The BugShop: Project '57, pg 6

This page last modified- 11/3/01

This page chronicles the final metal work on the nose..

Fitting it all up

At this point, everything is pretty much just screwed together. I wanted to know that everything fit before I started welding it all together. So I brought the front fenders and gas tank down and "offered them up" (as the English say). As it turns out, the left front fender was a bit wrinkled and even torn around the fender bolt holes and the whole thing wasn't quite curved right. This is because the old, heavily bondo'ed left quarter was crumpled pretty bad and this fender (looks like an NOS one) was forced to fit this imperfect quarter. No creasing was visible on the outside of the quarter and the fender, but underneath, is was out of whack. A little time with some vice grips and I got it to at least fit. My friend Tom will work it to perfection prior to paint.



Now on the last page, I was pretty proud of my efforts "making" that front apron, and I still am. But when I fit it up with screws, I noticed that the hood seal retainer strip did quite line up perfectly with the one on the left side quarter; it needed a bit more inward curvature. I contemplated just adjusting the quarter panel one "out" some, but that wouldn't have been right. So I re-worked the ends of the retainer strip on the apron (right side wasn't right either). This involved removing the last 2 welds holding the strip to the apron so I could curve it in a bit more and re-weld it. This was no easy task. The strip was securely welded and it is very thin metal. I ended up cutting the apron metal underneath, grinding it off surgically with a dremel tool, leaving this "gap" in the apron metal that you can see here. The void will be filled with MIG and ground down when I weld every thing up. This area, by the way, is one of the "hand welded" areas on the car. Look close at yours. But remember what will be visible when the seal is in place; only the rolled edge of the retainer. You can see that it was nicely preserved through all of this. The other side was much easier to fix.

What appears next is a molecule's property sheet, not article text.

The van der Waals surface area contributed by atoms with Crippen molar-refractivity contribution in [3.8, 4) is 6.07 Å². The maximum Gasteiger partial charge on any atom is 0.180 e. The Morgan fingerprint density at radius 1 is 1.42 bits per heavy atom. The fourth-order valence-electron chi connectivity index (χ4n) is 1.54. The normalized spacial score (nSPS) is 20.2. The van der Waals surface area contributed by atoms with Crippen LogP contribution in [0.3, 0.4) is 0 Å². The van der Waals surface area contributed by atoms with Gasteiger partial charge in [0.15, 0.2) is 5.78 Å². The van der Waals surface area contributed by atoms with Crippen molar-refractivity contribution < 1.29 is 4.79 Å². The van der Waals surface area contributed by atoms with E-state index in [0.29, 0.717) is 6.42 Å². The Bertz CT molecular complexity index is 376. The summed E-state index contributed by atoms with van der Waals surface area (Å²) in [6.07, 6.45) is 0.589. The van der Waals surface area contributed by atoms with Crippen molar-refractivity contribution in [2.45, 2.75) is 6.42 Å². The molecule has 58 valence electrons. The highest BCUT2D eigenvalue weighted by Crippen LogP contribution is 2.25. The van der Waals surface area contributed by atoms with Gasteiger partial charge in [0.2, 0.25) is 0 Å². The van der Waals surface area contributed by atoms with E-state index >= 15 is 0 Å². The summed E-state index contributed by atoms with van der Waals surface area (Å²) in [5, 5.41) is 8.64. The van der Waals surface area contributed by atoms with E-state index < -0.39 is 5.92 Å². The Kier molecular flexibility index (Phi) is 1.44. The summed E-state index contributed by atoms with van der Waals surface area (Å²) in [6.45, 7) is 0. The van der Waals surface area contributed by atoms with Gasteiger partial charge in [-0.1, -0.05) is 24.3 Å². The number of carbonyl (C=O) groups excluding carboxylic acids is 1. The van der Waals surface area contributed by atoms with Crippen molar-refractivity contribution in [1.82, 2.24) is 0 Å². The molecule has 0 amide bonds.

But this exemplifies the attention to detail that only and enthusiast restoring his/her own car would do. I say that not to pat myself on the back, but to point out that "Joe's body shop", no matter how much you pay them, is not likely to go through this much effort to make things as "perfect" as can be. It is this kind of fit and finish that makes a show car, well, a show car. But to be fair Joe's probably would finish in less than eight years. 

Open Wide!

May not be all that obvious from this picture, but this nose is square and wrinkle free. 

Retainer Strip

This picture shows the newly welded seal retainer strip from Wolfsburg West. The little "MIG pods" are easily ground down. The trick to welding these thin metal strips is to make sure that they are securely clamped and in good contact with the quarter to allow the heat to dissipate in the surrounding area. If the strip is even slightly elevated, it will burn away very quickly, even as metal "takes" on the quarter below.

Believe it or not, the quarter panel butt weld is just in the very lower left corner of this picture, behind the primer. 

"Drive Your VW to Work Day, 1998 Activities"

Digging Out

Ok, my nephew and I decided to get a jump on the July, 10th plans to get the pan out from under the body and all. A couple nights before, we started moving stuff around. This is how it looked when we started. The '57 Beetle Project/recycleable bin/bike parking/place-to-slide-stuff-under car.